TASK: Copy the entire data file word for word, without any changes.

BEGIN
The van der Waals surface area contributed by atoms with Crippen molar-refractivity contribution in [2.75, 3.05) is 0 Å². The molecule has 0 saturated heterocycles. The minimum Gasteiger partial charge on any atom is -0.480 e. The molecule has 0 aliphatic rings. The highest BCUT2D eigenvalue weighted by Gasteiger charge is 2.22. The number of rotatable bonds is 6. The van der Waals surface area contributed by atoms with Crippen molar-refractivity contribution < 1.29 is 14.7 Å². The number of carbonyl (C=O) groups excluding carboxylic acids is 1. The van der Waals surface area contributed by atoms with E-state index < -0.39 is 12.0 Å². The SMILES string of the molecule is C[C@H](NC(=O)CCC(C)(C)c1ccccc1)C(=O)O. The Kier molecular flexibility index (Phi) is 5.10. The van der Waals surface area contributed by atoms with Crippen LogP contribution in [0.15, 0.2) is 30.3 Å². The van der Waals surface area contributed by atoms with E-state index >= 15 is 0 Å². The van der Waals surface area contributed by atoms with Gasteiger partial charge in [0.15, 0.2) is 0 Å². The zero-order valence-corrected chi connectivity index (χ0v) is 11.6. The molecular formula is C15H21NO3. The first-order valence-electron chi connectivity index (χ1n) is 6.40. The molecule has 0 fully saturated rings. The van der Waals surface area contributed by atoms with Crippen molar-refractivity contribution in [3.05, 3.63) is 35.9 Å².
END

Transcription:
The van der Waals surface area contributed by atoms with Crippen molar-refractivity contribution in [2.75, 3.05) is 0 Å². The molecule has 0 saturated heterocycles. The minimum Gasteiger partial charge on any atom is -0.480 e. The molecule has 0 aliphatic rings. The highest BCUT2D eigenvalue weighted by Gasteiger charge is 2.22. The number of rotatable bonds is 6. The van der Waals surface area contributed by atoms with Crippen molar-refractivity contribution < 1.29 is 14.7 Å². The number of carbonyl (C=O) groups excluding carboxylic acids is 1. The van der Waals surface area contributed by atoms with E-state index < -0.39 is 12.0 Å². The SMILES string of the molecule is C[C@H](NC(=O)CCC(C)(C)c1ccccc1)C(=O)O. The Kier molecular flexibility index (Phi) is 5.10. The van der Waals surface area contributed by atoms with Crippen LogP contribution in [0.15, 0.2) is 30.3 Å². The van der Waals surface area contributed by atoms with E-state index >= 15 is 0 Å². The van der Waals surface area contributed by atoms with Gasteiger partial charge in [0.15, 0.2) is 0 Å². The zero-order valence-corrected chi connectivity index (χ0v) is 11.6. The molecular formula is C15H21NO3. The first-order valence-electron chi connectivity index (χ1n) is 6.40. The molecule has 0 fully saturated rings. The van der Waals surface area contributed by atoms with Crippen molar-refractivity contribution in [3.05, 3.63) is 35.9 Å².